In a purely visceral sense, there's little that's more satisfying than watching two ton a half automobiles crashing into one another. The way that the metal twists and contorts under the impact and pressure of another fast moving object, there's little that can satisfy an action junkie's mind like some vehicular carnage. So what happens when you mix in the rally racing action of Codemasters' popular DiRT franchise with the explosive carnage of a Burnout or even Destruction Derby titles? You get DiRT Showdown, a fun, albeit brief foray into a classy mixture of rally racing and pure automotive destruction.
Most players will jump right into the career mode, a good a place as any to begin. Let me say, the struggle to become the most extreme dude on the destruction/rally circuit is the driving force behind the game's epic narrative. It was under this extreme need for speed that myself and my on screen avatar, Joebob Jingleberry embarked on this epic quest to make the world safe for demolition derbies. The journey was fraught with peril, but with enough perseverance, I was able to become a legend of driving cars head on into each other. All kidding aside, there's no incentive to move forward in the career mode aside from unlocking new cars and races in a variety of locales around the world.
At least there's a good variety of modes to take part in. You can participate in demolition derbies that score you based on eliminations and how hard you hit the competition, an arena based mode that has you pushing other drivers off a platform, figure-8 races that create massive pileups by having multiple directions of traffic come off of each corner, standard races, a trial and error infested mode that has you following a path of smashable on track blocks, elimination races that kick off the last place car every 30 seconds, domination races that crown the winner with the overall best time on various sections of track, and trick attacks that have you drifting and spinning donuts on an open track. Some modes are more fun than others, but the career tree strikes a good balance between events so as to not bore the player with too many similar events. The career mode features 60 events spread across four difficulty levels. Not the longest career mode we've seen, but it doesn't overstay its welcome either.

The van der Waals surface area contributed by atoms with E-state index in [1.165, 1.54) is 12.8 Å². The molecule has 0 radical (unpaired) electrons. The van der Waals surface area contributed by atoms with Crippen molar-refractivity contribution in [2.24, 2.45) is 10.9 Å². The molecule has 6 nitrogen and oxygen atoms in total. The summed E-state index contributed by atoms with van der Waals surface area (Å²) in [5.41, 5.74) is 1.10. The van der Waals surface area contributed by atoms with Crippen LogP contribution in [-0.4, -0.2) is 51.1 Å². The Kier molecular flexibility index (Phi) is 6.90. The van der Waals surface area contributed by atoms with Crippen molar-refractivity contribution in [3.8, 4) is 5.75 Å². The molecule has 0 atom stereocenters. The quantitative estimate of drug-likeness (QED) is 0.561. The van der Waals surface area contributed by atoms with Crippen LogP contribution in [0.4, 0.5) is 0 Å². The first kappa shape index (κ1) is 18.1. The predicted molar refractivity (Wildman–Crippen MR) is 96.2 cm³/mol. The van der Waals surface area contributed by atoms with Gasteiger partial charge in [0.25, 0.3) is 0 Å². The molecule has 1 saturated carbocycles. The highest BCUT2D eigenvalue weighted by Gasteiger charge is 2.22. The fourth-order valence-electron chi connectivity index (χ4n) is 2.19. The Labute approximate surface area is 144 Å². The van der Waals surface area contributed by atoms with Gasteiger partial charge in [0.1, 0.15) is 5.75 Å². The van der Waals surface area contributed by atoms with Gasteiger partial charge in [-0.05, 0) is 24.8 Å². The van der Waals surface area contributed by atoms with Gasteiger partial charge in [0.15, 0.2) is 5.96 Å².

With the help of some wonderfully easy to master physics, tight controls, and good track layouts, nearly every mode is a blast to play. You'll rarely have to let go of the accelerator while racing, and the brakes are used for little more than initiating drifts. Great for newbies to jump in and play, but the simple gameplay does mean less longevity for the game. A weird thing to mention however, is the fact that there's a handful of licensed cars in the game from manufacturers like Ford and Mitsubishi, but the majority of made up brand names and designs from the developers, much like Criterion used to do with the Burnout titles. It's a lot less exciting to upgrade a knock Hearst than it is to pull out a fully loaded Mitsubishi Lancer. It's also strange that the licensed vehicles are only usable in certain event types. Why aren't the licensed vehicles available in every mode? I suppose it makes sense in the destruction derbies, because a light sedan like the Ford Fiesta would be one of my last choices to take into a metal smashing arena, unless my only other option is a unicycle?
Gearheads may not want to apply to this showdown. Car upgrades are handled in three simple categories of Strength, Handling, and Speed. Upgrades are handled generically within these three categories. Since the cars aren't all licensed, it does become ab it of a guessing game as to which vehicles will best suit your needs. I eventually just upgraded the cars I thought looked the best and forgot about the rest.